No Runny Eggs

The repository of one hard-boiled egg from the south suburbs of Milwaukee, Wisconsin (and the occassional guest-blogger). The ramblings within may or may not offend, shock and awe you, but they are what I (or my guest-bloggers) think.

How Green Is Your Ethanol?

by @ 5:12 on February 10, 2009. Filed under Corn-a-hole, Energy.

With apologies to the New Christy Minstrels:

Green Green it’s green they say
on the far side of the hill
Green green I’m goin’ away
to where the gas is greener still

a Well I told those Greenies when they said "use the corn!"
Dontcha know it’s a fool’s game you play?
You’ll up food prices, need a huge subsidy
And not supplant one barrel of oil
a-singin"¦.

Remember all those ethanol commercials?   They used to tell us about how efficient it was because we grow it and how much greener it was than using fossil fuels.

We saw the folly of the first “benefit” a year plus ago as ethanol use contributed to a doubling of corn prices which resulted in dramatic increases in all food that contained corn or corn products.   Now we have the University of Minnesota throwing cold water on the latter.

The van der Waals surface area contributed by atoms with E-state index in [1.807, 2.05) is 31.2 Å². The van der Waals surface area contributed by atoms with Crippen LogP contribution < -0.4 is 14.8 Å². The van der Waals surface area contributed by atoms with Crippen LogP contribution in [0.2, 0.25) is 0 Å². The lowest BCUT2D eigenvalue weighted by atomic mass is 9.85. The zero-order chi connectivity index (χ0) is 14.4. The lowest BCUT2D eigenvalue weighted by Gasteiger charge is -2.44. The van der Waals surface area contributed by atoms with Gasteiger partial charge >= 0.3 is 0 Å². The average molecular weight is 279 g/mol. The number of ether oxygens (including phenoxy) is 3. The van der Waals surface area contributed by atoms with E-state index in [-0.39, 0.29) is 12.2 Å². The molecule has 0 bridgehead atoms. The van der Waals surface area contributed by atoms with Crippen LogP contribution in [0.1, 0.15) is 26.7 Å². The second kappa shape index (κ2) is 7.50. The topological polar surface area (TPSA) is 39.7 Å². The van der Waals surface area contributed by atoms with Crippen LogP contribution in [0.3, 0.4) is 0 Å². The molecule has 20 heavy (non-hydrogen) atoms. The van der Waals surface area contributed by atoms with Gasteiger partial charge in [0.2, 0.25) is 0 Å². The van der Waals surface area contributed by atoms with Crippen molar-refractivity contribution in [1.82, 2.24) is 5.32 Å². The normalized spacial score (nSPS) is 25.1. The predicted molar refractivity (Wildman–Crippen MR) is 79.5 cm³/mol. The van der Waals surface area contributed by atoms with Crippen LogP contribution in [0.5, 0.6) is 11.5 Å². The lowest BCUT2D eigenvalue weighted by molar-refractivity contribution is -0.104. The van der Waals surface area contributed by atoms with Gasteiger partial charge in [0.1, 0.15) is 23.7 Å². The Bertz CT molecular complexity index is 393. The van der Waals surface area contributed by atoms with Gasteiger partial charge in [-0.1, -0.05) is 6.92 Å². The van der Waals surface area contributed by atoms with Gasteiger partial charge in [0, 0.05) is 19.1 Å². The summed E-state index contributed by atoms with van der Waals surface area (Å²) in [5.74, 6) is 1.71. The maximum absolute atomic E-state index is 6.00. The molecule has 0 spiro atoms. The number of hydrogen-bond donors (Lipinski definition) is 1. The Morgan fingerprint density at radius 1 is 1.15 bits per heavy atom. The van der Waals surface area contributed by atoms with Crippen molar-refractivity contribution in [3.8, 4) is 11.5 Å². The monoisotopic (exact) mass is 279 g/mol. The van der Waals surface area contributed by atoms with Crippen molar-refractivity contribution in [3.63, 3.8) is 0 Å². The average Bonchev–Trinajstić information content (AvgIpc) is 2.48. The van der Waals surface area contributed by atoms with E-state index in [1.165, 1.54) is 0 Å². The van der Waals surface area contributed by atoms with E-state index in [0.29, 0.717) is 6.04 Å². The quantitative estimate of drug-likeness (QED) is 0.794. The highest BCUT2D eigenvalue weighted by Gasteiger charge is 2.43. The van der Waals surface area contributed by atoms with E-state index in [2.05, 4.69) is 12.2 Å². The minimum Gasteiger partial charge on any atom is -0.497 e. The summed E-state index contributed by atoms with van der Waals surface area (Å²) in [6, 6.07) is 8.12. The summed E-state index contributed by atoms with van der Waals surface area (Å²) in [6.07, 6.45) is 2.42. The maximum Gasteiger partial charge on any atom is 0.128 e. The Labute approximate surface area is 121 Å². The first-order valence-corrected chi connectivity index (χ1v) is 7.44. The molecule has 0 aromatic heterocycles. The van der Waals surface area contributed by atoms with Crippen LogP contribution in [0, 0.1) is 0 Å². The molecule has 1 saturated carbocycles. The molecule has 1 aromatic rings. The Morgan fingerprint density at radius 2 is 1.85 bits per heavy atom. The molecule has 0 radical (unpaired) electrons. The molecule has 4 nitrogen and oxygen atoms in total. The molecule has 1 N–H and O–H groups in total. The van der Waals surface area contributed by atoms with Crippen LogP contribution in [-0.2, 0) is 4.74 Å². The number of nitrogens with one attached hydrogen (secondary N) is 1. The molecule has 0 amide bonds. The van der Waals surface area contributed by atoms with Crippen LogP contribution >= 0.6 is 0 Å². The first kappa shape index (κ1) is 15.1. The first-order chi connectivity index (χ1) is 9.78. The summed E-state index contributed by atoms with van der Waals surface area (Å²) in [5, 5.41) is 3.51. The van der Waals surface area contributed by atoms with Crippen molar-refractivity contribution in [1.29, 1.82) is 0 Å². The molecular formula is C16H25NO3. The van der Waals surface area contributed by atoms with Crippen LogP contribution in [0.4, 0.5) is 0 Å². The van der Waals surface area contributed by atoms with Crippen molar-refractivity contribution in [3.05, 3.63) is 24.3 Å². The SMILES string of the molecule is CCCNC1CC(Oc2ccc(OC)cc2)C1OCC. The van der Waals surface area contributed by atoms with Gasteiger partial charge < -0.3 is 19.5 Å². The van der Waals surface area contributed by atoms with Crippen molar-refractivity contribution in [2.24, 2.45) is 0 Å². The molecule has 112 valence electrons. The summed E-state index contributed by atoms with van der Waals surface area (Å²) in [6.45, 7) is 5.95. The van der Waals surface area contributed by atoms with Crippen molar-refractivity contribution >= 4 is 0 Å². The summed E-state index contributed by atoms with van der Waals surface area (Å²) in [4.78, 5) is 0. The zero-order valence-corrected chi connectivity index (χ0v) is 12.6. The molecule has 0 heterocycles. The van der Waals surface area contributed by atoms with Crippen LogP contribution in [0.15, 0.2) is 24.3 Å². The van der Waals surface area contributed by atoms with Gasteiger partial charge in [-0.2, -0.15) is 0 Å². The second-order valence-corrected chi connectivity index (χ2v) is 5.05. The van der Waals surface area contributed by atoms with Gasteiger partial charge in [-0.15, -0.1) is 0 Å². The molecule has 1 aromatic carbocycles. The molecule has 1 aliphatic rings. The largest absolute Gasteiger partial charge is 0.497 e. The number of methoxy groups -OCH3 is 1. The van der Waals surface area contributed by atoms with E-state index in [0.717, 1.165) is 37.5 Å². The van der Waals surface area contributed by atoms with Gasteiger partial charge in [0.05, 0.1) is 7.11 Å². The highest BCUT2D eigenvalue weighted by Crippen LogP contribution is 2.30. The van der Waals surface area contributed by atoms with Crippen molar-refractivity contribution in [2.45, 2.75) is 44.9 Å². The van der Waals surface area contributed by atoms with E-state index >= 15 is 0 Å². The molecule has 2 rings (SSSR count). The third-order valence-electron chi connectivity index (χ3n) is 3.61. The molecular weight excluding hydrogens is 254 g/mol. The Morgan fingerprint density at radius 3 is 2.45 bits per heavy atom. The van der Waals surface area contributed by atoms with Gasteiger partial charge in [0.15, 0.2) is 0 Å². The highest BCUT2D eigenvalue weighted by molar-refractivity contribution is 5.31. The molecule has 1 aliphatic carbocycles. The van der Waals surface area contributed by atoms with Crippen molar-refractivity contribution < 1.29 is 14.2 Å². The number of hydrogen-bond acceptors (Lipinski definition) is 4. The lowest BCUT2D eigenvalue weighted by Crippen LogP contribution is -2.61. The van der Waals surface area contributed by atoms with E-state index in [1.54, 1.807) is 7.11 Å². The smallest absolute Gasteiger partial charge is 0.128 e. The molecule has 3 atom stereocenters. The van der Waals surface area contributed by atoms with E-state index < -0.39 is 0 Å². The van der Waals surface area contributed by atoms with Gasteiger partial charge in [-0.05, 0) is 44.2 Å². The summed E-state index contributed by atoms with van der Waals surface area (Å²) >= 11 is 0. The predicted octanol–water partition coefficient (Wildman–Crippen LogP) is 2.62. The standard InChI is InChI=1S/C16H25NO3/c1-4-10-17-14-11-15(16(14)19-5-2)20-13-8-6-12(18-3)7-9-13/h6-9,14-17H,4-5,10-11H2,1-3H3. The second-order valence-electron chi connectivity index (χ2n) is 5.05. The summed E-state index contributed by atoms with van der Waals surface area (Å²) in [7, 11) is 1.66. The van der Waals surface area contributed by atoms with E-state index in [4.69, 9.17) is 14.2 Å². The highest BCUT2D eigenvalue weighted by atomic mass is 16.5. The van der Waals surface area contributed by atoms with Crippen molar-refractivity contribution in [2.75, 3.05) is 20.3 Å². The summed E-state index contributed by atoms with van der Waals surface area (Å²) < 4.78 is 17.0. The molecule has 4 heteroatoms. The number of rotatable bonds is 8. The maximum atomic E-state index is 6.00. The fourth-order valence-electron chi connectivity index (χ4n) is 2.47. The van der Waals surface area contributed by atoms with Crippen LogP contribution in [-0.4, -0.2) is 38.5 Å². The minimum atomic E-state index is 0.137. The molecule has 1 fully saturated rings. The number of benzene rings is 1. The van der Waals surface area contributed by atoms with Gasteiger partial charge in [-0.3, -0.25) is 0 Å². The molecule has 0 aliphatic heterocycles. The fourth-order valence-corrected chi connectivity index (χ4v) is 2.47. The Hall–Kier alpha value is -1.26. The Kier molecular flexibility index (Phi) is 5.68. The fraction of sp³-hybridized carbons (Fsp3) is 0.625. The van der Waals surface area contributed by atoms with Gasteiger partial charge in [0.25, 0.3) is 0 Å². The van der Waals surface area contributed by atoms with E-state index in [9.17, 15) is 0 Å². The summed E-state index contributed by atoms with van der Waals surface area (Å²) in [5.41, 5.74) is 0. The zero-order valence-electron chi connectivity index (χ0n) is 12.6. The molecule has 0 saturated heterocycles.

In a study to be fully released later this week, The U of M concludes:

The researchers found that depending on the materials and technology used in production, cellulosic ethanol’s environmental and health costs (19 to 32 cents per gallon) are less than half the costs of gasoline (71 cents per gallon), while corn-based ethanol’s costs (72 to about $1.45 per gallon) range from roughly equal to about double that of gasoline.

Gosh, that’s odd.   I thought gas was the evil, anti green fuel.   Who would have thought that ethanol was a horribly ungreen fuel?   The answer is anyone who would do a little research past seeing the word “green!”   The problem with corn based ethanol has always been in what it takes to grow the corn and turn it into fuel.   Unfortunately, few people want to educate themselves and look only at the core product and what they believe comes out of a tailpipe.   Even the authors of the research see the myopia:

“To understand the environmental and health consequences of biofuels, we must look well beyond the tailpipe to how and    where biofuels are produced. Clearly, upstream emissions matter,” Hill says.

“Green” has become a pixie dust that changes anything it touches into something no longer questionable as to its economic quality or its usefulness.   Putting doggie doodoo into a bag and calling it “green” may make some folks feel good but it has no value to me as a pillow.

H/T Glenn Beck

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